Indeed, in every state in the union, at least two-thirds of the population supports the idea that it is wrongful to discriminate with respect to employment based on sexual orientation or gender identity. I point out a humorous sketch from The Daily Show in which actors were hired to portray a gay couple traveling through Alabama and Mississippi, with one man proposing marriage to the other in two functionally identical Waffle Houses — to the general disinterest, if not light applause, of their fellow covered-smothered-diced-capped-omelet-eating patrons. Sure, Al Madrigal plays it for laughs (and I suspect that super-statistician Nate Silver was in on the joke the whole time), but it does indicate that a whole lot of real people seem to have figured out that teh Ghey is generally not a matter for any particular anxiety when encountered in the real world.
And I can say from apocryphal experience advising lots of employers, lots of employees, and teaching lots of students, that nearly everyone I meet, of all political stripes, agrees that whether or not someone is gay is pretty irrelevant to whether they should get or keep a job. (This apocryphal experience conforms exactly to my own personal preference that there ought not to be discrimination against LGBTQ folks, so this constitutes effectively dispositive proof of my correctness on all facets of this issue.) Do Americans need ENDA to be the law? Maybe, maybe not, but it seems we want ENDA to be the law.
But contrary to popular belief and John The Orange‘s deceptive insinuation, ENDA isn’t the law.
I live in California, which extends anti-discrimination protection in this arena. We don’t need ENDA in California. I have FEHA, one of the broadest and most pro-employee human rights laws of all fifty states, to protect my LGBTQ clients. I have FEHA to advise my employer clients. Even the ones that are unhappy about the substance of the law, I can say to them, “I’m sorry you feel that way, but this is the law in California,” and they nod their heads sadly, say a few nasty words about “Governor Moonbeam” (even though he hasn’t been at all moonbeamy in this most recent third term as Governor), and they ask me how they can comply with the law.
This tells me that when there is a statute on the books, and not just case law that lawyers have to interpret, society can get buy-in to non-discrimination from all but the most entrenched of employers.
Now, is there more employment litigation in California than in, say, neighboring Arizona? I suspect so — Arizona lawyers simply aren’t filing sexual orientation discrimination cases because sexual orientation isn’t actionable there. Speaker Boehner raises the spectre of a flood of litigation, which he calls “frivolous lawsuits.” It’s easy to describe a lawsuit as “frivolous” when it’s a hypothetical and abstract proposition. Not quite so easy once you start filling in some facts. A claim for sexual orientation discrimination isn’t necessary frivolous, at least not in a jurisdiction like, say, Illinois, which recognizes such a cause of action.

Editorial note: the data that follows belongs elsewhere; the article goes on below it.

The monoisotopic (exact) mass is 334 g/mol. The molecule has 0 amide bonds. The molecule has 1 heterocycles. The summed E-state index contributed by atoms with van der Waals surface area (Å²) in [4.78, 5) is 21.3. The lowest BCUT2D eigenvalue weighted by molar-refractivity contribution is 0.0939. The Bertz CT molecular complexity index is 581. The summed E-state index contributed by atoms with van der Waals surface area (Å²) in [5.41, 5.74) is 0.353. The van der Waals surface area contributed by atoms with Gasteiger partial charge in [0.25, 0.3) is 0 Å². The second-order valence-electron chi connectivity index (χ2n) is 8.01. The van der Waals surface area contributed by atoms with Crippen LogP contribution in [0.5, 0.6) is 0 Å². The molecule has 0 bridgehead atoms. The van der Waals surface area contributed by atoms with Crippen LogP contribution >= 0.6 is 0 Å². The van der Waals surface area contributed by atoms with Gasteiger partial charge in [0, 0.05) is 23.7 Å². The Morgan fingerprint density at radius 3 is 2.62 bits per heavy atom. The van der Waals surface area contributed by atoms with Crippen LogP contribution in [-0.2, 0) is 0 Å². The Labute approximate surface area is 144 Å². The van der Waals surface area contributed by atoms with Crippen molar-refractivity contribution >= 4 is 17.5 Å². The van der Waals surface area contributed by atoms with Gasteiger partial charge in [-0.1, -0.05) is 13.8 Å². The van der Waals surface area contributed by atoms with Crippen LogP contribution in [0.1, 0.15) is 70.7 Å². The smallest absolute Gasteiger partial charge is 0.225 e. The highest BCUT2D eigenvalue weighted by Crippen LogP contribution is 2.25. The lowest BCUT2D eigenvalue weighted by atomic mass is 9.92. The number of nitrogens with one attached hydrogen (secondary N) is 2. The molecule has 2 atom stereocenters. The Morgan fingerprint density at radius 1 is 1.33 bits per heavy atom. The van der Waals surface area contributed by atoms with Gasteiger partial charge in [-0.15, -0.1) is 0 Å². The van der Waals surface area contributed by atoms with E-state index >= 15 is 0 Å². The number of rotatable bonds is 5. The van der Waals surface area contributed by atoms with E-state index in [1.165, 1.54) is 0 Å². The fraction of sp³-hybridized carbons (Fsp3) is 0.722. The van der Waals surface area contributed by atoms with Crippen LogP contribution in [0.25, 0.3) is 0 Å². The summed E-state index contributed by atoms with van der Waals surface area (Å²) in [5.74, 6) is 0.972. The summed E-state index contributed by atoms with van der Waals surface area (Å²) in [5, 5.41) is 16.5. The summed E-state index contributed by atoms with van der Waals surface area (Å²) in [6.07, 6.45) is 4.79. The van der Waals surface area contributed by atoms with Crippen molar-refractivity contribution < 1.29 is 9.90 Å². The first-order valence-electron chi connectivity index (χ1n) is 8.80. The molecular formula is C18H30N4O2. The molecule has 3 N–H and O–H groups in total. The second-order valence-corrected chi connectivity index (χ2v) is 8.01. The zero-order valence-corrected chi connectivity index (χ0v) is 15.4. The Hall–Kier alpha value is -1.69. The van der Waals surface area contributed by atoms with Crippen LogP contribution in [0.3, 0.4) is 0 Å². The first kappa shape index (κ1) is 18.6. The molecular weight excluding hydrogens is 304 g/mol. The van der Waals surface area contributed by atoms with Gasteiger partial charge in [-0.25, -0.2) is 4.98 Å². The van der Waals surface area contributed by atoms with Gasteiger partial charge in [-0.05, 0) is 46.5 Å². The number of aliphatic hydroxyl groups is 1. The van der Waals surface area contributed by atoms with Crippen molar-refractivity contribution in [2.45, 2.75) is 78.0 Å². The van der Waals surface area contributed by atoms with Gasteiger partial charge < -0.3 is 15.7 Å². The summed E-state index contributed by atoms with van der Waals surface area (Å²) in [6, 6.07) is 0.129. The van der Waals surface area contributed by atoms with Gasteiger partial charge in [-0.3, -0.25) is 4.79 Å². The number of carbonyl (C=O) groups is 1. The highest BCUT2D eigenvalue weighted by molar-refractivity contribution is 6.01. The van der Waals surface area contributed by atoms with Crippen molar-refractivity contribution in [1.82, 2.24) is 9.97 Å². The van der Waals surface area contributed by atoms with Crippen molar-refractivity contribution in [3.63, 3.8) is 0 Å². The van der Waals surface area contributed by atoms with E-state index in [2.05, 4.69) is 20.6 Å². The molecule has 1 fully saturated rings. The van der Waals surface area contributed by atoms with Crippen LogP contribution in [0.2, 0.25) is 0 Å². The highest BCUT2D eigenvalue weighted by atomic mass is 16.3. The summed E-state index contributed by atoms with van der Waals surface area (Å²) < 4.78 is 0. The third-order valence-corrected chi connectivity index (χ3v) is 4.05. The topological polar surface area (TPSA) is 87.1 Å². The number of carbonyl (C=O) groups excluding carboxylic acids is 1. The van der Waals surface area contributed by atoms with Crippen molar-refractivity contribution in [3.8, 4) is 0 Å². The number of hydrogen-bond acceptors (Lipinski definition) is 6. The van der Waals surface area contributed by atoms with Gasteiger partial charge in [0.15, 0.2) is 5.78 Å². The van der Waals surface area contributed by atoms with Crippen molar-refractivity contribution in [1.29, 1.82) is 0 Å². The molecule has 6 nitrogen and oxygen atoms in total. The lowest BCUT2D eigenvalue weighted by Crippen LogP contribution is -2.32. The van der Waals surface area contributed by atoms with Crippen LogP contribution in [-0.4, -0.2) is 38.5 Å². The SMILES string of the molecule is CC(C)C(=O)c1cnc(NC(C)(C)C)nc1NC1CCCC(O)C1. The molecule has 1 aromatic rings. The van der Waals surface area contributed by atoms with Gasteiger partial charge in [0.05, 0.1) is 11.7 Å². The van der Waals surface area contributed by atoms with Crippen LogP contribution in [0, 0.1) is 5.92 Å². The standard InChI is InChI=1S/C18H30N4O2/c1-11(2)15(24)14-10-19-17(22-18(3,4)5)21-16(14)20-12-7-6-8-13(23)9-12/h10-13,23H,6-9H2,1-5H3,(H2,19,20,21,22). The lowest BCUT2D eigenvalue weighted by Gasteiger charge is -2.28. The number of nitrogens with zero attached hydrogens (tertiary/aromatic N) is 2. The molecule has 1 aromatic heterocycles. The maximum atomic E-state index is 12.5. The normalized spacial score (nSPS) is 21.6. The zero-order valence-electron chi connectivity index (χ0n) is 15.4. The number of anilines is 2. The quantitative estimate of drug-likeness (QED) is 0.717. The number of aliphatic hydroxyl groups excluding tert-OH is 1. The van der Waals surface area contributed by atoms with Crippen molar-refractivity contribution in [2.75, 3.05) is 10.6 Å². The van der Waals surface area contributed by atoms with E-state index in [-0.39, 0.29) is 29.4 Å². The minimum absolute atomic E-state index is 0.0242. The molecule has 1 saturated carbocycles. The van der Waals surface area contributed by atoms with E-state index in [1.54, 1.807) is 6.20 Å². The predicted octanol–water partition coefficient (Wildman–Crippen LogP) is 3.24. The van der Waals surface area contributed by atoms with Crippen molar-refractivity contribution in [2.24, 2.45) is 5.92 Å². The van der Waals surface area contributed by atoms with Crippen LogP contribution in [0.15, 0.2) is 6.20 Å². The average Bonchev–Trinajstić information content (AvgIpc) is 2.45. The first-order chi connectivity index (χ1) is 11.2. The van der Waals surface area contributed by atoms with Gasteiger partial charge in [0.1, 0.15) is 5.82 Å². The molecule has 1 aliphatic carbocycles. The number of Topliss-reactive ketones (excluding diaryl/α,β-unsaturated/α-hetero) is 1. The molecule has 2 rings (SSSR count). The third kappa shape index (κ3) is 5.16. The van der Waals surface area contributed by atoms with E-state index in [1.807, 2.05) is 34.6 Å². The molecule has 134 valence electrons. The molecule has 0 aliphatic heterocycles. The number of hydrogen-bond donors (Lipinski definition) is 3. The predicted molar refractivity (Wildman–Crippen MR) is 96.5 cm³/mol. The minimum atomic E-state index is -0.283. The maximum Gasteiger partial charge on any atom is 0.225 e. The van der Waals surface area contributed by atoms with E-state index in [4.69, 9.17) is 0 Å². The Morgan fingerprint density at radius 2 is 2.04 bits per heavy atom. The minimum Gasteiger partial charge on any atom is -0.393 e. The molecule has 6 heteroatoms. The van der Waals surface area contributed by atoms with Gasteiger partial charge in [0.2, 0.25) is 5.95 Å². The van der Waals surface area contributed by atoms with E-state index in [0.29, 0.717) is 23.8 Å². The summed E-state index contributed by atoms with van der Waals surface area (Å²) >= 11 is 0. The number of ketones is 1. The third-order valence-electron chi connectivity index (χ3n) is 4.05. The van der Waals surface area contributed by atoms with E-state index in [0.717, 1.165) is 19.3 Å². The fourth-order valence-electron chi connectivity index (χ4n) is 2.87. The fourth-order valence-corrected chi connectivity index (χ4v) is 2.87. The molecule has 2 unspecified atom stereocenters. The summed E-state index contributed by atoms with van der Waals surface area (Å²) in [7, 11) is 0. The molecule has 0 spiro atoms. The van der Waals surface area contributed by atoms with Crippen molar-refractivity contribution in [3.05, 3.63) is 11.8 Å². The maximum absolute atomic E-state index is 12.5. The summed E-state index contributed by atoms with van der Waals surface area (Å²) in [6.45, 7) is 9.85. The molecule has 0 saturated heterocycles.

But in Alabama, Alaska, Arizona, Arkansas, Florida, Georgia, Idaho, Indiana, Kansas, Kentucky, Louisiana, Michigan, Mississippi, Missouri, Montana, Nebraska, North Carolina, North Dakota, Ohio, Oklahoma, Pennsylvania, South Carolina, South Dakota, Tennessee, Texas, Utah, Virginia, West Virginia, and Wyoming, Sally’s employer (remember Sally?) can say, “Sally, you say you’re gay? Then you’re fired,” and there is nothing legally wrongful about that whatsoever.† The employers in those states have no reason not to say, “I’m just not comfortable around gay people and I don’t want them around me and I don’t think my customers do, either.”
I find that state of affairs unacceptable, and I damn Speaker Boehner — who undoubtedly knows better — as a sophist of the first order for saying that a law which the American people seem to want, think is already in place, and which addresses a fundamental unfairness in our society is somehow “unnecessary.”
Put it to a vote, Mr. Speaker.
* To be fair to Speaker Boehner, what he seems to be opposed to continuing is extending protections to more classes of people than are already protected; he does not seem to be advocating rolling back existing workplace protections, although if his quote were taken out of context one might interpret it that way.
† Lo these many years ago, I turned down a wrongful termination case back in Tennessee with pretty much that exact fact pattern — the would-be plaintiff was simply convinced that the law already protected him, wanted his remedy, and he was quite upset to learn that the law was on his former employer’s side. Quite upset. A substantial portion of his anger was frustration at having been wrong about what he thought the law was. Can’t say as I blame him.
Burt Likko is the pseudonym of an attorney in Southern California. His interests include Constitutional law with a special interest in law relating to the concept of separation of church and state, cooking, good wine, and bad science fiction movies. Follow his sporadic Tweets at @burtlikko, and his Flipboard at Burt Likko.